Just one night without sleep may increase anxiety levels by up to 30%, but getting a full night's sleep restores calm and resets an anxious brain, researchers report.
Neuroscientists at UC Berkeley discovered that deep sleep is a natural anti-anxiety intervention. The deep sleep that fights anxiety is called non-rapid eye movement (NREM) slow-wave sleep. This type of sleep results in drops in blood pressure and heart rate as well as synchronization of neural oscillations (brainwaves).
Lack of sleep shuts down the medial prefrontal cortex, a part of the brain that helps regulate anxiety levels, according to study results published in the journal Nature Human Behavior. The study found that sleeplessness also increases activity in the brain's deeper emotional centers, which leads to increased anxiety.
Deep sleep combats these issues, restoring activity in prefrontal brain areas leading to lower physiological and emotional reactivity and preventing anxiety from escalating, according to study lead author Eti Ben Simon.
Researchers used functional MRI, polysomnography, and other tests to obtain the results. Matthew Walker, senior study author and professor of neuroscience and psychology at UC Berkeley, said deep sleep decreases anxiety by reorganizing connections in the brain.
Anxiety disorders are common psychiatric conditions associated with symptoms like restlessness, fatigue, irritability, difficulty concentrating, muscle tension, headaches, and sleep problems, according to MedicineNet author Michael J. Peterson, MD, PhD. Sleep problems associated with anxiety disorders include trouble falling or staying asleep and sleep that is not restful.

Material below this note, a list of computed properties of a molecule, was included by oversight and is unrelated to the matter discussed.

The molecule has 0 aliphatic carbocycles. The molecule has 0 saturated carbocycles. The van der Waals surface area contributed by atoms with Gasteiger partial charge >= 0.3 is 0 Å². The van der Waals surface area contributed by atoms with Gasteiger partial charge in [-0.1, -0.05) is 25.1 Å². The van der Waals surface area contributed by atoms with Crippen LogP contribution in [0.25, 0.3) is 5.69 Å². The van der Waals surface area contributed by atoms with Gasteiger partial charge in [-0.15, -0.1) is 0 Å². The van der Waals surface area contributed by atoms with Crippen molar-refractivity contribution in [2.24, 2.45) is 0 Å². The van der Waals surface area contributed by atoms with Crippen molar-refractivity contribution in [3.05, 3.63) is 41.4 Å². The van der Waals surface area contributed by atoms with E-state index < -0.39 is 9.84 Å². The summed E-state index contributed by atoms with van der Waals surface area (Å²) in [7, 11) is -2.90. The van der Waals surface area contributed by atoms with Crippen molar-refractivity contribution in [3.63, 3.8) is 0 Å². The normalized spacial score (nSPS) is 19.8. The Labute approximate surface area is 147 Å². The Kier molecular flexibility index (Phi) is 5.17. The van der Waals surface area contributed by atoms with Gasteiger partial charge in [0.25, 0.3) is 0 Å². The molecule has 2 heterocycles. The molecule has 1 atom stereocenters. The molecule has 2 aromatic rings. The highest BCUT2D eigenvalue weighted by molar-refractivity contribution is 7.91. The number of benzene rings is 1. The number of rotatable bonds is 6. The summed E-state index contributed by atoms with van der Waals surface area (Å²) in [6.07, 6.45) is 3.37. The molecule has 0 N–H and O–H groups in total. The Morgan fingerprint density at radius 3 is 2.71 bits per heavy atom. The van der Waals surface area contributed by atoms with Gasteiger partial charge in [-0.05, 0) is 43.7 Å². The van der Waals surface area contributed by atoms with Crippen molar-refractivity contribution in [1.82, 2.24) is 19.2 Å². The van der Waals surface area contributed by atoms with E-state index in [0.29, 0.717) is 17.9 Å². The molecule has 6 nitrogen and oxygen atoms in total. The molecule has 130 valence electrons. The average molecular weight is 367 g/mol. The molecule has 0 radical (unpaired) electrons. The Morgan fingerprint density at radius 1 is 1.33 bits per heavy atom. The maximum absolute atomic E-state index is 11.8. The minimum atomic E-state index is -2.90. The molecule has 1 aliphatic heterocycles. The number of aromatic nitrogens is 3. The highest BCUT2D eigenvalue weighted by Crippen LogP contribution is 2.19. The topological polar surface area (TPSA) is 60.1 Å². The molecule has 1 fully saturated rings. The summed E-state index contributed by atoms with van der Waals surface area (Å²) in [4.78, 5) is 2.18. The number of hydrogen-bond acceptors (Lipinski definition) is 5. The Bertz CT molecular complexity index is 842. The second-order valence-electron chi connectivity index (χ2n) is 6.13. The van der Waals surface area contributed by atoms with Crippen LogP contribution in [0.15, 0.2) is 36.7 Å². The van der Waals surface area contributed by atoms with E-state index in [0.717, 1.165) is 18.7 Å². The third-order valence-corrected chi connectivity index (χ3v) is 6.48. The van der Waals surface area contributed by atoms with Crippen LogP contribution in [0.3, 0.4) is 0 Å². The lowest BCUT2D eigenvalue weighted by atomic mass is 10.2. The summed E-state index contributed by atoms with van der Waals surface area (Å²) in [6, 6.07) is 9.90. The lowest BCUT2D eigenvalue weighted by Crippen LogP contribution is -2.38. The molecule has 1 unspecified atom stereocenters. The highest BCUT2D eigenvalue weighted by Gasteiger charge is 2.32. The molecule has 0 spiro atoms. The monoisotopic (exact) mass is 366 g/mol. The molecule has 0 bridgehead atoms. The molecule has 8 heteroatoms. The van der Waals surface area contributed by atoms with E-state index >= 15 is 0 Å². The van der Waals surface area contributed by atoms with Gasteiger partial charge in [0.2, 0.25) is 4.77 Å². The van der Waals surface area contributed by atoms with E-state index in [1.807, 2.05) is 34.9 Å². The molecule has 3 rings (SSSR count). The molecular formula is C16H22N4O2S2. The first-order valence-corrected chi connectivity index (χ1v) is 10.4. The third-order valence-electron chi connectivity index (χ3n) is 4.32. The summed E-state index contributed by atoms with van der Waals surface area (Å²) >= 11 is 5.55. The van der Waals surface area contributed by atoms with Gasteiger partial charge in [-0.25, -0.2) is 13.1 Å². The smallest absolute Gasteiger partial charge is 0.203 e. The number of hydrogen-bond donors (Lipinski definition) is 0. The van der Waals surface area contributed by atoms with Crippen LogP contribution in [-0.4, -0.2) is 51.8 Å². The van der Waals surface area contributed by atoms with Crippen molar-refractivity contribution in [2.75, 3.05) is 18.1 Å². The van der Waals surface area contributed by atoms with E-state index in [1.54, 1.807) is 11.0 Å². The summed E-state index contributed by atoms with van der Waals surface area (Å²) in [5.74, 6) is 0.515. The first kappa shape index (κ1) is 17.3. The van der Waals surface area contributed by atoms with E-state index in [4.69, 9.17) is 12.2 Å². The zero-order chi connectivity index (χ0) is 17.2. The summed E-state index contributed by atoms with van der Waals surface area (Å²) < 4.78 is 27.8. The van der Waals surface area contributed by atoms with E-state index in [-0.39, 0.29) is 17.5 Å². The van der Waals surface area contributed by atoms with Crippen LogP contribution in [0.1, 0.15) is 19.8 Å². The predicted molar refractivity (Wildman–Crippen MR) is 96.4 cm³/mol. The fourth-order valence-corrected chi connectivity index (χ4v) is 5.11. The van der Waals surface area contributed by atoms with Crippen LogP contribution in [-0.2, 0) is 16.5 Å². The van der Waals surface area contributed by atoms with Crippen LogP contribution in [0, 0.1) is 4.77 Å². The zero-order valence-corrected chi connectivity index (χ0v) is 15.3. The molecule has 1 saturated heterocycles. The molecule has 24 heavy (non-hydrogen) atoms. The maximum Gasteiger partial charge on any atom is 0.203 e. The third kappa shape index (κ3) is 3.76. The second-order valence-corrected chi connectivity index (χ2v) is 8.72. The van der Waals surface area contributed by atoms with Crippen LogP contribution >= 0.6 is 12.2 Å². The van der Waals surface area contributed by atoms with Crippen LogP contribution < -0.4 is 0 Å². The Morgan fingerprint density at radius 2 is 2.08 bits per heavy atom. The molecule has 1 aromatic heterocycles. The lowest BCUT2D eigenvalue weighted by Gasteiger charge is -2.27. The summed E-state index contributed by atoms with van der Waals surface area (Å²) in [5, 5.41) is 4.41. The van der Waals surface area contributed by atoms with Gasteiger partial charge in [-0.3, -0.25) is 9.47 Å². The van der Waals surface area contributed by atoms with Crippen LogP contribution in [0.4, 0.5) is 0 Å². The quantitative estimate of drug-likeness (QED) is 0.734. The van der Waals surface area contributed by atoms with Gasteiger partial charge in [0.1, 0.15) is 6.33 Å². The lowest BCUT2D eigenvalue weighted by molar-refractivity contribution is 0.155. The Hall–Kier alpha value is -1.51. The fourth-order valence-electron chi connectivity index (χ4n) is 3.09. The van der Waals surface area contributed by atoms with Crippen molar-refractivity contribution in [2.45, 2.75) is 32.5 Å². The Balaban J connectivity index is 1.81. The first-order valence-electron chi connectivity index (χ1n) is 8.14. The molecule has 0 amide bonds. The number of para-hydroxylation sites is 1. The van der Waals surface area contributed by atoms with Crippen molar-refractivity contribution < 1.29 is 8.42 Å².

"There are a variety of treatments available for controlling anxiety, including several effective anti-anxiety medications and specific forms of psychotherapy," Dr. Peterson said.
The UC Berkeley study shows an association between the nightly quantity and quality of sleep people get and the level of anxiety they feel the next day. Not only are sleep disturbances symptoms of anxiety disorders, but sleep optimization may one day be recommended by doctors as part of a treatment plan for patients who struggle with anxiety.
Walker said people in industrialized nations suffer from poor sleep and high levels of anxiety disorders and the two may be causally related. Sleep improvement may one day be prescribed as a natural, drug-free intervention to reduce anxiety.